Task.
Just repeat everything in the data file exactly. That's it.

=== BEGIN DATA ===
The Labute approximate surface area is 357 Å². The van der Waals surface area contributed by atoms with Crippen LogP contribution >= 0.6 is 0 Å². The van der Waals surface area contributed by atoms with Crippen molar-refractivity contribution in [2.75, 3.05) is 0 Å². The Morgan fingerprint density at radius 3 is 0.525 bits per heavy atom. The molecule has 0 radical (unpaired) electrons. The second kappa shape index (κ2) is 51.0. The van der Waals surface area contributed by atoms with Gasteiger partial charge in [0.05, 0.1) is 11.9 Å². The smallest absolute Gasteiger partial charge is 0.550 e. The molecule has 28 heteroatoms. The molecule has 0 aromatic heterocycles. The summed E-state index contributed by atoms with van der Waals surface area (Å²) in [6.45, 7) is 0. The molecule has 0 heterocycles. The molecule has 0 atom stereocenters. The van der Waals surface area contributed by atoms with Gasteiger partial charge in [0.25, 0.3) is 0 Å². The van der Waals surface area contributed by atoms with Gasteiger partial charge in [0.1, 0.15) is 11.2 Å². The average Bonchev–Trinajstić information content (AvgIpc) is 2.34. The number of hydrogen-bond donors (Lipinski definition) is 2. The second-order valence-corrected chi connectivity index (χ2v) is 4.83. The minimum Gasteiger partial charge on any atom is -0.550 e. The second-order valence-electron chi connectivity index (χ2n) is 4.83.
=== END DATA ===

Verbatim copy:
The Labute approximate surface area is 357 Å². The van der Waals surface area contributed by atoms with Crippen LogP contribution >= 0.6 is 0 Å². The van der Waals surface area contributed by atoms with Crippen molar-refractivity contribution in [2.75, 3.05) is 0 Å². The Morgan fingerprint density at radius 3 is 0.525 bits per heavy atom. The molecule has 0 radical (unpaired) electrons. The second kappa shape index (κ2) is 51.0. The van der Waals surface area contributed by atoms with Gasteiger partial charge in [0.05, 0.1) is 11.9 Å². The smallest absolute Gasteiger partial charge is 0.550 e. The molecule has 28 heteroatoms. The molecule has 0 aromatic heterocycles. The summed E-state index contributed by atoms with van der Waals surface area (Å²) in [6.45, 7) is 0. The molecule has 0 heterocycles. The molecule has 0 atom stereocenters. The van der Waals surface area contributed by atoms with Gasteiger partial charge in [0.25, 0.3) is 0 Å². The van der Waals surface area contributed by atoms with Gasteiger partial charge in [0.1, 0.15) is 11.2 Å². The average Bonchev–Trinajstić information content (AvgIpc) is 2.34. The number of hydrogen-bond donors (Lipinski definition) is 2. The second-order valence-corrected chi connectivity index (χ2v) is 4.83. The minimum Gasteiger partial charge on any atom is -0.550 e. The second-order valence-electron chi connectivity index (χ2n) is 4.83.